Russia's State Gold Reserves Nearly The Same As China's After Aggressive Russian Buying
By October 24, 2017– Published in on
In the Western world, gold just isn't very interesting. Central banks were sellers of the yellow metal for a long time, but now, the gold reserves for countries like the United States, England, France and Germany are basically stable. There have been some squabbles recently about where sovereign gold is stored, but no real official purchases of note.
The Russian and Chinese governments on the other hand are adding to their gold reserves a rapid pace. Russian central bank gold acquisitions have been on a tear recently, and over the last decade, their reserves have grown by more than 1100 tonnes. In 2006 Russia had a modest 400 tonnes of gold in its sovereign stash, and at last count, they are sitting on nearly 1800 tonnes.
China has also been adding significant amounts to its nation's gold reserves, and as of their last official announcement in July of 2016, they were holding 1823 tonnes. This is up from 1054 tonnes in 2009, and a paltry 600 tonnes in 2003. It is worth remembering that the Chinese may be hording more gold in secret, as there are many who allege that China is buying gold through unofficial channels, so as not to disturb the market, and drive up prices.
Gold has become somewhat forgotten in the western world. Consumers in the United States purchase around 1% of the annual demand of the Chinese citizens, and perhaps 2.5% of the Indian populous. In a recent article by JS Kim, the structural differences between consumer gold buying habits in the USA and China are laid bare, and it becomes clear that the Chinese have a very different relationship with gold.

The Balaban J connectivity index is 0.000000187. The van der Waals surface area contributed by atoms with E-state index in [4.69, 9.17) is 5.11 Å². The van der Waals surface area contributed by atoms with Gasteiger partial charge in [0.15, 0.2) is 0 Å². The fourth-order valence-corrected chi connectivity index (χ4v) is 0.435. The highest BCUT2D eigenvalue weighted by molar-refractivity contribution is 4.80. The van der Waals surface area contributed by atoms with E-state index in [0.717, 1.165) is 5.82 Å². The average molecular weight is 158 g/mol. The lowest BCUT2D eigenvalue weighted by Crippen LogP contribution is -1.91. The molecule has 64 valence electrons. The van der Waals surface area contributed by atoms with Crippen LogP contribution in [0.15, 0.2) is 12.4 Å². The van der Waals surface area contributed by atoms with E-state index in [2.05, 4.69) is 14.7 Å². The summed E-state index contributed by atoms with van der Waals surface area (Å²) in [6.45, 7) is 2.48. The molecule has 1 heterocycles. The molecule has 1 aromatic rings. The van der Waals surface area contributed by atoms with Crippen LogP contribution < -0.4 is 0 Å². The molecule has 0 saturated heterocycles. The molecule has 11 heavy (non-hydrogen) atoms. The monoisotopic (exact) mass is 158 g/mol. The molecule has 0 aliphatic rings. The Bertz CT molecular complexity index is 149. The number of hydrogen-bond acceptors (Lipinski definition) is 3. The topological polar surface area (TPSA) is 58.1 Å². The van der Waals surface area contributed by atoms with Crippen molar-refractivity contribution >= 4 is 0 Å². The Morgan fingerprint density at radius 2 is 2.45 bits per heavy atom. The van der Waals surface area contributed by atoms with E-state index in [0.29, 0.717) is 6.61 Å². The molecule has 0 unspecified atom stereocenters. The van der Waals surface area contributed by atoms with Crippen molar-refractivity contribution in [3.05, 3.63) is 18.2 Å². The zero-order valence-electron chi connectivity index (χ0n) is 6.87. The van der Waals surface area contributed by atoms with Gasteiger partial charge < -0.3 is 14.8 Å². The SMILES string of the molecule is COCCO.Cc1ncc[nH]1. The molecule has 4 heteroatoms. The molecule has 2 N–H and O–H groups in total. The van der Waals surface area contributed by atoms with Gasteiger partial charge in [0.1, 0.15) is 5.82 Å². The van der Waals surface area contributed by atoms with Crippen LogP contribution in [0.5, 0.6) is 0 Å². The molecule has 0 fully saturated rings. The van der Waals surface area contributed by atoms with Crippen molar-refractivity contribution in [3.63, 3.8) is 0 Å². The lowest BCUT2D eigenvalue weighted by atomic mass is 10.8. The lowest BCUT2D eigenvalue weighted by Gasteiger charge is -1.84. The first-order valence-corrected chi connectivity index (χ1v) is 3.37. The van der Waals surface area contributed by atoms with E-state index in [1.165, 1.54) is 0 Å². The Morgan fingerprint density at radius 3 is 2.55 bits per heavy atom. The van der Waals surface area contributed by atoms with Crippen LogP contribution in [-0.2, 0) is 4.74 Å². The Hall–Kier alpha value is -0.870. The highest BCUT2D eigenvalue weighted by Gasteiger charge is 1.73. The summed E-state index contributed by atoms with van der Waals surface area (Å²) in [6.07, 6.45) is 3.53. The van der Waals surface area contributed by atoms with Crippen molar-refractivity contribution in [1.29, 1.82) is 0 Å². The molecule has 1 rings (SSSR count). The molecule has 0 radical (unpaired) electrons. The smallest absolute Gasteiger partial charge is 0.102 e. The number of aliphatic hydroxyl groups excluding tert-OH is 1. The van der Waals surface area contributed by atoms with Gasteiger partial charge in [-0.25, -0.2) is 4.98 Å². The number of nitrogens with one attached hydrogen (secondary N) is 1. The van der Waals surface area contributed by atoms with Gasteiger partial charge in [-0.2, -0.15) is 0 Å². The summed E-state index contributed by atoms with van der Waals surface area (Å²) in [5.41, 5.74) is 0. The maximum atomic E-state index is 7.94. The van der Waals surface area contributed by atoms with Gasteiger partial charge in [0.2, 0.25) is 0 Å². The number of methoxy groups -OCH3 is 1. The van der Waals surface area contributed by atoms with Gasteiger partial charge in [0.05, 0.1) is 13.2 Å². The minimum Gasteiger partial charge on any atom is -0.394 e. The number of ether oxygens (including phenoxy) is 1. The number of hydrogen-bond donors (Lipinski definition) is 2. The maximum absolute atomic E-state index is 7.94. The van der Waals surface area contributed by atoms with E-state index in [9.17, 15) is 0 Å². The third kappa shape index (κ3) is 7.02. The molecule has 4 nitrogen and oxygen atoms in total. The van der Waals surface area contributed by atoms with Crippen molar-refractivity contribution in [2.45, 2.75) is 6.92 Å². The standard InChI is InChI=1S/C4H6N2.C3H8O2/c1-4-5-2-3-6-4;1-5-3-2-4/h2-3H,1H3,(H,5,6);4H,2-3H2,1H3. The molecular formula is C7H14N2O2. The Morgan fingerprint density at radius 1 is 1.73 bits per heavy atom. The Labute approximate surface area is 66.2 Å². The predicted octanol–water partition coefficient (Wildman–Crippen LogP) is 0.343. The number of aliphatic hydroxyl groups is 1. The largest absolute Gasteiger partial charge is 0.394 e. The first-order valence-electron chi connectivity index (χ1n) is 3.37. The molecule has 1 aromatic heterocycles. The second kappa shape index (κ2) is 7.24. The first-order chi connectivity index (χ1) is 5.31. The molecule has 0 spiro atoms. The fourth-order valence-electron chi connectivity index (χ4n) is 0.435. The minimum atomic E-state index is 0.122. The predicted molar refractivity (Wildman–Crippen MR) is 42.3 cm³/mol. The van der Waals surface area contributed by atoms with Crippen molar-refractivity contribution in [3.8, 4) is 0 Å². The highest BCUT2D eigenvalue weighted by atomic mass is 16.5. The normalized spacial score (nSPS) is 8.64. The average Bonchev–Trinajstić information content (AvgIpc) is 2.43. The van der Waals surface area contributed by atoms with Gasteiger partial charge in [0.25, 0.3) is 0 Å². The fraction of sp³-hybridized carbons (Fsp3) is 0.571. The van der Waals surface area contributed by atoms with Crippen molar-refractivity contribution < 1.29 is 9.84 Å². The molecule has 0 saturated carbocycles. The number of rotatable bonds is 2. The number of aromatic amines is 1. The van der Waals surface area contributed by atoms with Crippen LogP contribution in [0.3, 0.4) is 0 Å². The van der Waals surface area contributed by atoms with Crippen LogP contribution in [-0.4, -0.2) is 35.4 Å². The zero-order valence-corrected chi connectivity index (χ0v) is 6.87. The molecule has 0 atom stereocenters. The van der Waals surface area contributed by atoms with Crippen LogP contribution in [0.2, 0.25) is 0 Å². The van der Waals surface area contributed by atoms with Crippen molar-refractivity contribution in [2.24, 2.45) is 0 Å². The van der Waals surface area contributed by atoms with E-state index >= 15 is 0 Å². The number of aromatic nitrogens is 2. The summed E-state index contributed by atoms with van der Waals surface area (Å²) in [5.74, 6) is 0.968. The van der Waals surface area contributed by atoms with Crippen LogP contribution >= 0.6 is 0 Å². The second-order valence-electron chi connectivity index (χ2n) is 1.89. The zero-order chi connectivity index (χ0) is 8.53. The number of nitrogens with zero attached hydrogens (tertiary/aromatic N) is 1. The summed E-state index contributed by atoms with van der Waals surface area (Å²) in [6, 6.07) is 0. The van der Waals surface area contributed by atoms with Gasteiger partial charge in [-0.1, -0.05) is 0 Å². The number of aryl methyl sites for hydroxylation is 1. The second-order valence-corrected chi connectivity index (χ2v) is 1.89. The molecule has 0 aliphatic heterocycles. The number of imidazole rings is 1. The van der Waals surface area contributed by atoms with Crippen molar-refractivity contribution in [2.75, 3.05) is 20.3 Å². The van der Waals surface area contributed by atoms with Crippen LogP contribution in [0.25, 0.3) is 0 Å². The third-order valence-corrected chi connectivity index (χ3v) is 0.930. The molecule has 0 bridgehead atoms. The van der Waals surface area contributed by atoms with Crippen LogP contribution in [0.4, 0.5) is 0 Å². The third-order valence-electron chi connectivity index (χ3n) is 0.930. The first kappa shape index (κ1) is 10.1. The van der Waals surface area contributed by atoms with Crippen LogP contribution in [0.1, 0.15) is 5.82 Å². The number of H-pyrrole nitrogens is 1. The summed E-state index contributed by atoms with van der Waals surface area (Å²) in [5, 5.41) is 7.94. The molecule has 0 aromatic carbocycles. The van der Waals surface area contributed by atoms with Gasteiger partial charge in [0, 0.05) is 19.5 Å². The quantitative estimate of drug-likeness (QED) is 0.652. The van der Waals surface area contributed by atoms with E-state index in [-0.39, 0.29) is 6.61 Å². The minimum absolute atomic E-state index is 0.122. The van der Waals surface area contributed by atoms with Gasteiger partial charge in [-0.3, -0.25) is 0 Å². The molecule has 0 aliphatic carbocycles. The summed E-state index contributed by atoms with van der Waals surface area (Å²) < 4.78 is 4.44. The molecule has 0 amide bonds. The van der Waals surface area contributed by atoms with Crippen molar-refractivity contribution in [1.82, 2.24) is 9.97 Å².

It should come as no surprise that the government of China has been adding gold reserves, perhaps to a degree that we can't currently understand. The acquisition of tonnes and tonnes of gold by China's central bank fits in culturally with the opening of the Shanghai Gold Exchange (SGE), which is reported to only deal in non-official (consumer) sales. JS Kim estimates that more than 65 million ounces will flow into to the Chinese consumer via the SGE this year, which is a significant amount of the annual gold production world wide.
In the west many don't understand that in most big Chinese cities there are retailers for both gold and silver, and across Asia precious metals are commonly bought by people in all walks of life. This can be contrasted by US consumers that generally prefer to buy low grade gold jewelry, if they buy gold at all.
There is no doubt that both China and Russia have made gold a state priority, and based on Russia's recent actions, they may very well be in a position to overtake China as the world's 5th largest holder of gold at a state level. The wild card is of course how honest China has been about its official purchases, and given their appetite for the yellow metal, some sleight of hand would be totally understandable.
Gold and Silver have always played a role in Asia, but with the rise of the consumer class in China and India, the way gold is viewed globally may be changing. The Silver and Gold Summit in San Francisco on November 20th and 21st will have a host of precious metals experts that will present diverse opinions on the international markets. If you want to keep up an all the changes that are happening both inside and outside of the western financial system, make it a point to attend!